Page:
For my image of the shoreline I wanted more foreground than sky so I turned the can upside-down.

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I developed the paper negative in Ilford Multigrade diluted RUFLI 1+9 at RUFLI 17ºC until it looked OK-ish in the darkroom safe-light. I only took RUFLI 35 seconds or so.

Once dry I scanned the paper negative and inverted it to a positive in software. After a bit of tweaking of levels, these are the scanned negative and positive images.

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shoreline negative
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shoreline positive

There. I’ve hobbled happily with a pincam and my leg is so much better now an image has been made.

I’m thinking the paper is a bit fogged and could do with a tad more contrast. That might be due to light bouncing around the exposed shiny interior of the can. A quick spray of the inside with flat black paint should solve that for next time. Or it might be that the bedsheet I used to create a dark space in which to load the paper into the pincam was only RUFLI effective …

 

Making Contact

A weekend’s confinement due to mishap turned into a successfully useful photographic time.

As a result of an unintended upending on a flight of steps I’ve found myself confined to the house nursing torn calf ligaments. It’s been rather frustrating sitting around with my leg up (in more ways than one!) over a fine, bright weekend when I’d much rather have been out and about with a camera.

However, every cloud has a silver lining and I put my confinement to good use finalising the details of a talk I’ve been asked to give later this week, making a(nother) pinhole camera and doing a bit of contact printing on hand-coated paper. Put like that I’ve had quite a busy weekend!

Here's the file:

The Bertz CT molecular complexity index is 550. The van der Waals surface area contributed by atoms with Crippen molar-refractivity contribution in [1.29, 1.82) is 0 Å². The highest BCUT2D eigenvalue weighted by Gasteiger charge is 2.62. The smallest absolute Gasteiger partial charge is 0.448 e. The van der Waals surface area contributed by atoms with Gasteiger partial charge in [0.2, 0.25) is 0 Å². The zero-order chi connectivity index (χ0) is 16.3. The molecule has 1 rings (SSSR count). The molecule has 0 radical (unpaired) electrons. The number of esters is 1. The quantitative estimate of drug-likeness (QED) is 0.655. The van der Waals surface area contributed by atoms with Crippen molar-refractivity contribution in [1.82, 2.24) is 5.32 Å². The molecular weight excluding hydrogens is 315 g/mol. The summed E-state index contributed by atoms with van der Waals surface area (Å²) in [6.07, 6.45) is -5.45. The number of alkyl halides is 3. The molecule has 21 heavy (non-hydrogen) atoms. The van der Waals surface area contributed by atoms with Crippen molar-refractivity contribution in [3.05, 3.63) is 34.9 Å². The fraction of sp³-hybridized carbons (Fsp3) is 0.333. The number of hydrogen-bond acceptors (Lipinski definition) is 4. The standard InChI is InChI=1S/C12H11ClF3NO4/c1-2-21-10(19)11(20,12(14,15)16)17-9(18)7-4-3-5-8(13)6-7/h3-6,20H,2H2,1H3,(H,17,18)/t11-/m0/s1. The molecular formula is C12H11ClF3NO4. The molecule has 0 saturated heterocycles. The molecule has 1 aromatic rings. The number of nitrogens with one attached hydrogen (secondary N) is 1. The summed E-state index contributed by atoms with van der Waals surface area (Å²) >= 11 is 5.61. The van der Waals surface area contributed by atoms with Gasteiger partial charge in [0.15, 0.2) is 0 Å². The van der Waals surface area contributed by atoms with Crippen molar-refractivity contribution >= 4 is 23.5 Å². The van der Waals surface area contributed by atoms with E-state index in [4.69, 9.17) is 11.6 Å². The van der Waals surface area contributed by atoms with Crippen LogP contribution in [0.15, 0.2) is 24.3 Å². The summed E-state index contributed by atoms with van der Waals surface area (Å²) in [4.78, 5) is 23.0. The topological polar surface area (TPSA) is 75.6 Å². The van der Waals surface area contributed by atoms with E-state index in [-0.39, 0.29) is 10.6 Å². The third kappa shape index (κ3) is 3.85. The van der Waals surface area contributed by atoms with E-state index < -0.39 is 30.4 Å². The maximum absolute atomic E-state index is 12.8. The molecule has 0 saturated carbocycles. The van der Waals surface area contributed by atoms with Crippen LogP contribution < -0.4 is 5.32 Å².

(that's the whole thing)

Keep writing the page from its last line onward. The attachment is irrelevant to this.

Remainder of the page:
The talk is for the Democratic Camera Club which meets on the first Thursday of each month at Stills Gallery in Edinburgh. I had been asked some time ago to give a talk in November but just last month was asked if I could bring it forward to October so my preparation time has been at a premium. I’ll be talking about pinhole photography, showing examples of the work of several contemporary artists and photographers who use the characteristics inherent in pinhole photography to realise their vision in their images. I’ll be including my own Continuum project in the presentation.

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The opening slide for my forthcoming talk.

My friend Oonagh Devoy had asked me a few days ago for some advice about converting an old suitcase into a pinhole camera. With our exchange still fresh in my mind and nothing better to do I set about making a model suitcase pincam from mountboard. Based on a fairly standard box within a box design, the construction was straightforward but did present a challenge for preventing light leakage around the opening lid of the ‘case’.

Having completed my construction I looked out the paper I’d coated with SE1 Emulsion a couple of months ago, loaded a sheet into the model suitcase pincam and hobbled outside to try it out. With an aperture of about f/128 and projection distance of 30mm I gave a one minute exposure in the good bright sunlight of the day.

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Model Suitcase Pincam with first test image

With the paper exposed, one thing led to another and I just had to get my darkroom set up. I managed without too much difficulty and decided to make use of the setup to make a few contact prints from some of my glass plates on other sheets of the SE1 Emulsion coated paper.

 

So there it is. A weekend’s confinement due to mishap turned into a successfully useful and enjoyable photographic time. Can’t complain really. However, it might be a different matter hobbling about with a stick at work tomorrow!